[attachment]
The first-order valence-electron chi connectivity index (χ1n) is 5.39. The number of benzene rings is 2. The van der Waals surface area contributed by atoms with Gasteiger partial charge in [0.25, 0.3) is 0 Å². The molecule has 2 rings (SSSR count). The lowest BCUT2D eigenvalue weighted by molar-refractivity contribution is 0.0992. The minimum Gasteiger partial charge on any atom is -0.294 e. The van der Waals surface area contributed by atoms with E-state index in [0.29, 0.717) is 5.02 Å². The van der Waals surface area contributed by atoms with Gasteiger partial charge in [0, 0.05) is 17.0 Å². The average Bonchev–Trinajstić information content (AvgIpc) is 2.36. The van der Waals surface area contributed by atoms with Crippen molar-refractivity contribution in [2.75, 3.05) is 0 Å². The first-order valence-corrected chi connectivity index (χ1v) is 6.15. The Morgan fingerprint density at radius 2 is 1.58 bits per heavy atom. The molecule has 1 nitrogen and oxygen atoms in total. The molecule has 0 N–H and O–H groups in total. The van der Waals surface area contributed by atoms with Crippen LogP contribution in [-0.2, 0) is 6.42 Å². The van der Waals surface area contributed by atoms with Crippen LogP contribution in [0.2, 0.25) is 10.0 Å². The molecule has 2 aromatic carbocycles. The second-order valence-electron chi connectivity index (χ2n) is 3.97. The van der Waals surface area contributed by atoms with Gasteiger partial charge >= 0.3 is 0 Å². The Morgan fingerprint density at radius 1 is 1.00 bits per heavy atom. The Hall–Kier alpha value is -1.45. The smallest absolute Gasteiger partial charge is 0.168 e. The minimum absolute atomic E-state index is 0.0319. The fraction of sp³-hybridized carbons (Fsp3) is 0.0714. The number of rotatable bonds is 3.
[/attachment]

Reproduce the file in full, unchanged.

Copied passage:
The first-order valence-electron chi connectivity index (χ1n) is 5.39. The number of benzene rings is 2. The van der Waals surface area contributed by atoms with Gasteiger partial charge in [0.25, 0.3) is 0 Å². The molecule has 2 rings (SSSR count). The lowest BCUT2D eigenvalue weighted by molar-refractivity contribution is 0.0992. The minimum Gasteiger partial charge on any atom is -0.294 e. The van der Waals surface area contributed by atoms with E-state index in [0.29, 0.717) is 5.02 Å². The van der Waals surface area contributed by atoms with Gasteiger partial charge in [0, 0.05) is 17.0 Å². The average Bonchev–Trinajstić information content (AvgIpc) is 2.36. The van der Waals surface area contributed by atoms with Crippen molar-refractivity contribution in [2.75, 3.05) is 0 Å². The first-order valence-corrected chi connectivity index (χ1v) is 6.15. The Morgan fingerprint density at radius 2 is 1.58 bits per heavy atom. The molecule has 1 nitrogen and oxygen atoms in total. The molecule has 0 N–H and O–H groups in total. The van der Waals surface area contributed by atoms with Crippen LogP contribution in [-0.2, 0) is 6.42 Å². The van der Waals surface area contributed by atoms with Crippen LogP contribution in [0.2, 0.25) is 10.0 Å². The molecule has 2 aromatic carbocycles. The second-order valence-electron chi connectivity index (χ2n) is 3.97. The van der Waals surface area contributed by atoms with Gasteiger partial charge >= 0.3 is 0 Å². The Morgan fingerprint density at radius 1 is 1.00 bits per heavy atom. The Hall–Kier alpha value is -1.45. The smallest absolute Gasteiger partial charge is 0.168 e. The minimum absolute atomic E-state index is 0.0319. The fraction of sp³-hybridized carbons (Fsp3) is 0.0714. The number of rotatable bonds is 3.